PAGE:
4) Hunt for scholarships like bears hunt for honey! I have been surprised to learn how many scholarships are available—and, how many go unclaimed each year! I like to see young people apply for every scholarship they can find. Check with the college, scour the internet, visit your local bookstore, and talk with your minister about scholarships for religious studies.

5) Take some of the basic college courses early at a local junior college. Some students have found that they can save a lot of money (compared to costs at more expensive private colleges and universities) by taking some of the required courses at hometown junior colleges during their senior year in high school, or during the summer after graduation. This has been a real cost saver in our family.

6) CLEP out of as many courses as you can. Many colleges allow students to take special tests to see if they understand course work well enough to be credited for, or CLEP, out of those classes. By clepping out of one 3-hour course in a college that charges $400 per semester hour a student can save $1,200 of tuition costs plus books! Also, this can help a student get out of college a little faster.   

7) Consider starting college a year later. This has helped lots of young people save (instead of borrowing) money for there college education. In some situations, this is especially helpful in that it gives the young person another year to mature and prepare for the college experience.

8)  Stay at home—save the cash. You may have heard the old story about the boy that wrote his father from college, “No mon, no fun, your son.”

To which his dad wrote back, “Too bad, so sad, your dad.”

Sometimes the hard facts of life close in on a young person. This happened with our oldest daughter. Megan saved money for college—but, not enough. Later, when I asked her why she hadn’t planned better, she said, “Well, Daddy, college seemed so far away—I guess I never thought I’d live to be that old.”

If you have a son or daughter who lives in the moment like our Megan does, you have a real blessing. But, on a practical level, there can be problems—like reaching college age without enough cash! There is no disgrace in finding a college nearby so you can sleep in your own bed at night. (In many cases this can save well over $6,000 per year!)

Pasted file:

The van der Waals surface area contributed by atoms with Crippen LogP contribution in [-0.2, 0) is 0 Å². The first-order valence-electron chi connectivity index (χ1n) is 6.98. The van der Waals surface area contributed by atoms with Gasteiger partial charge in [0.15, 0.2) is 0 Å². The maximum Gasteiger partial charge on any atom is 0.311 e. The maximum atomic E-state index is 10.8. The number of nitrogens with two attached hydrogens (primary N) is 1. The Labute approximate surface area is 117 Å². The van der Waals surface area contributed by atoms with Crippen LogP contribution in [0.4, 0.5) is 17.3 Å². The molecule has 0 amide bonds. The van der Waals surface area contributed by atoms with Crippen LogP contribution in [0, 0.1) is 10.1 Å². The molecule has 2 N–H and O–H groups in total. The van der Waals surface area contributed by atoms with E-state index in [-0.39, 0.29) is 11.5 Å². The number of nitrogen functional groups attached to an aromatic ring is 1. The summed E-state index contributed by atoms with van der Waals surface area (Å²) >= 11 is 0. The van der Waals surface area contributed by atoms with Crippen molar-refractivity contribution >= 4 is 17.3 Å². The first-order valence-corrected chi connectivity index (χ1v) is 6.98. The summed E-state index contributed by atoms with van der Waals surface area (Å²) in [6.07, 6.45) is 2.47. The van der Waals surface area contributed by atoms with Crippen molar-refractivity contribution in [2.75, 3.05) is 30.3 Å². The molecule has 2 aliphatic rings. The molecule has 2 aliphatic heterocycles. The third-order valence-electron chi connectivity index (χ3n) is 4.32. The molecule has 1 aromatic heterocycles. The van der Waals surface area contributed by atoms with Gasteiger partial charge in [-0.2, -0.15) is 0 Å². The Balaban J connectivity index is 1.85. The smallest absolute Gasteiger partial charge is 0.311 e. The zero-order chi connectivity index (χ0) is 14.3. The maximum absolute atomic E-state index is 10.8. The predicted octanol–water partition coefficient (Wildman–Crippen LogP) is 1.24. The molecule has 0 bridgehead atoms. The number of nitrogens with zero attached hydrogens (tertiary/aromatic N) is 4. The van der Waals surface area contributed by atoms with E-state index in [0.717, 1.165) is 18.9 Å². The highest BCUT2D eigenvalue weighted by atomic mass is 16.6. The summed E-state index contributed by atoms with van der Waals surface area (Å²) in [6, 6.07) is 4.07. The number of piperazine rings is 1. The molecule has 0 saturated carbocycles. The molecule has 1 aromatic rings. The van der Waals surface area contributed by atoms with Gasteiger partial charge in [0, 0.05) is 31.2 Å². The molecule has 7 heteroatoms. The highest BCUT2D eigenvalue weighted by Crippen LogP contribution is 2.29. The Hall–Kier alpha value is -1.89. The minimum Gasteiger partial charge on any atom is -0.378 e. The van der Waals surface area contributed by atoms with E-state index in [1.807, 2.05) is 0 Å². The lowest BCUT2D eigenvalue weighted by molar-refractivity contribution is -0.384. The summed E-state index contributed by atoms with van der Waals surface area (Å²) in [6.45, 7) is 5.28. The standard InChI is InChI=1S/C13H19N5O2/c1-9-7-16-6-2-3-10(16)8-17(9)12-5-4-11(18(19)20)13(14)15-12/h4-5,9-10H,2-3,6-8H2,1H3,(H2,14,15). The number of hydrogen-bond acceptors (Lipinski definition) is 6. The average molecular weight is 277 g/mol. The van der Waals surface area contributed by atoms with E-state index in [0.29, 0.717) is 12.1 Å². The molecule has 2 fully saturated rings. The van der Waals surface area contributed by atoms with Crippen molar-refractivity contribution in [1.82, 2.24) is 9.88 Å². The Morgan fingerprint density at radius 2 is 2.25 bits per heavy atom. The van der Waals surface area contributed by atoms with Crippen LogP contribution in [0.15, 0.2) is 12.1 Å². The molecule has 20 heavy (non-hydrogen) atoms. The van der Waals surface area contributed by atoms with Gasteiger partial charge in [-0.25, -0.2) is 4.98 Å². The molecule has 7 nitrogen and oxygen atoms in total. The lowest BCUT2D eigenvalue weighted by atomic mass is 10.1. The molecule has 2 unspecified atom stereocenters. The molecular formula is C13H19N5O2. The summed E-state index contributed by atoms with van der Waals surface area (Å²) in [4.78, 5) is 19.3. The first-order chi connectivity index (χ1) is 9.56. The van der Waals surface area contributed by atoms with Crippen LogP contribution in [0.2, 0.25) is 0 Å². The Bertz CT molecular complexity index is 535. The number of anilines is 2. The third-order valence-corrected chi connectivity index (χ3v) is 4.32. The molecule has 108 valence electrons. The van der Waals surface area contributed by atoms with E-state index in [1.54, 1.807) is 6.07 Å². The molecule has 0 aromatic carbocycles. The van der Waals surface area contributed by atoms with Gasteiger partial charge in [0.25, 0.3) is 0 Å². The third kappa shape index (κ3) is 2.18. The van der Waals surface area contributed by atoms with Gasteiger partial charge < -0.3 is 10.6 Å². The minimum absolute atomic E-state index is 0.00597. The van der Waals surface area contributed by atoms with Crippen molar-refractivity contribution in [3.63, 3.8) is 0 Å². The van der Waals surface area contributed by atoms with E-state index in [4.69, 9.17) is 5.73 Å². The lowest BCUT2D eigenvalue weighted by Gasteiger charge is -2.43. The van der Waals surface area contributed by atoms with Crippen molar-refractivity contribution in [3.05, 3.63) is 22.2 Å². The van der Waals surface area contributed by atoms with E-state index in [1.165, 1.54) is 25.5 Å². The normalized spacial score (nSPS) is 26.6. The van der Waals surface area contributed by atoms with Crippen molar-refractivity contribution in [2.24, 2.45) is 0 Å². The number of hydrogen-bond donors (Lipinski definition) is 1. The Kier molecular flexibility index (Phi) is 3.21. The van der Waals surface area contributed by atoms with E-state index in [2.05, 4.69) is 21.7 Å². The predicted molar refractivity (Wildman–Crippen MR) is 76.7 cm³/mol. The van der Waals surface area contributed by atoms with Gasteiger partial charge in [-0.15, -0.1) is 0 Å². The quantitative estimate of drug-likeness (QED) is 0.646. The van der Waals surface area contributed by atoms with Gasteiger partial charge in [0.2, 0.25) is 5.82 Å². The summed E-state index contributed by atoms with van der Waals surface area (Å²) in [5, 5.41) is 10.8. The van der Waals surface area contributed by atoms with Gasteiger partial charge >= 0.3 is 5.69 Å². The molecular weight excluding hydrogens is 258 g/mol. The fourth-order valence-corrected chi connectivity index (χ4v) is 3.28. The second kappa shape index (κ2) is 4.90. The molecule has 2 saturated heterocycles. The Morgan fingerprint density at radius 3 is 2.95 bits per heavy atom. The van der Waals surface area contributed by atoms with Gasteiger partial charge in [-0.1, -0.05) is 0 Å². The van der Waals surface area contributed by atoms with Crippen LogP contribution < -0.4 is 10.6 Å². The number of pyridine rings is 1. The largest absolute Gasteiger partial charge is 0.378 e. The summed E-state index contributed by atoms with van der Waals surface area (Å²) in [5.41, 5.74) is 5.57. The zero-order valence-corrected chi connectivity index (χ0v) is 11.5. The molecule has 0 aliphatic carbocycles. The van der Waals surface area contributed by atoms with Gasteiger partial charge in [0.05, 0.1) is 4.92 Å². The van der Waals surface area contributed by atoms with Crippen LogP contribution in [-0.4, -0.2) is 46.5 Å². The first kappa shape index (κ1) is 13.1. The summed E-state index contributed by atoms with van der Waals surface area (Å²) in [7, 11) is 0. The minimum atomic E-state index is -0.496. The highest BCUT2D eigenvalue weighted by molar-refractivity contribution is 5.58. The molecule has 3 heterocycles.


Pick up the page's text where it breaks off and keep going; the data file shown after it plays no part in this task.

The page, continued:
9) Don’t buy the largest meal plan. Some colleges offer various meal plans with their room and board offerings. We have found that kids usually won’t eat 21 meals a week in the school cafeteria. You may find that you can save some serious dollars by purchasing a smaller meal plan that allows for 10 to 15 meals weekly.

10) Get a job. There is no disgrace in working your way through school. Personally, I never let school get in the way of the education I got from various jobs during my college years. During those four years (while carrying a full college load) I had some of the most meaningful work experiences of my life. I worked everywhere and did a little bit of everything. Among other things, I worked as a disc jockey at two radio stations, booked shows, started a wedding photography business, ran a small record label, worked at J.C. Penney, helped manage the college diner, started a radio jingle production company and an ad agency in my dorm room. All in all, I learned about as much (if not more) from my extra jobs than I did at school. 

11) Make schools compete for you. There are a lot of colleges out there—and, their survival is preconditioned on them getting a certain number of freshmen students enrolled each fall. Competition is stiff. If you have made good grades—then lots of good schools will probably want you on their campuses. So, why not let them compete to get you?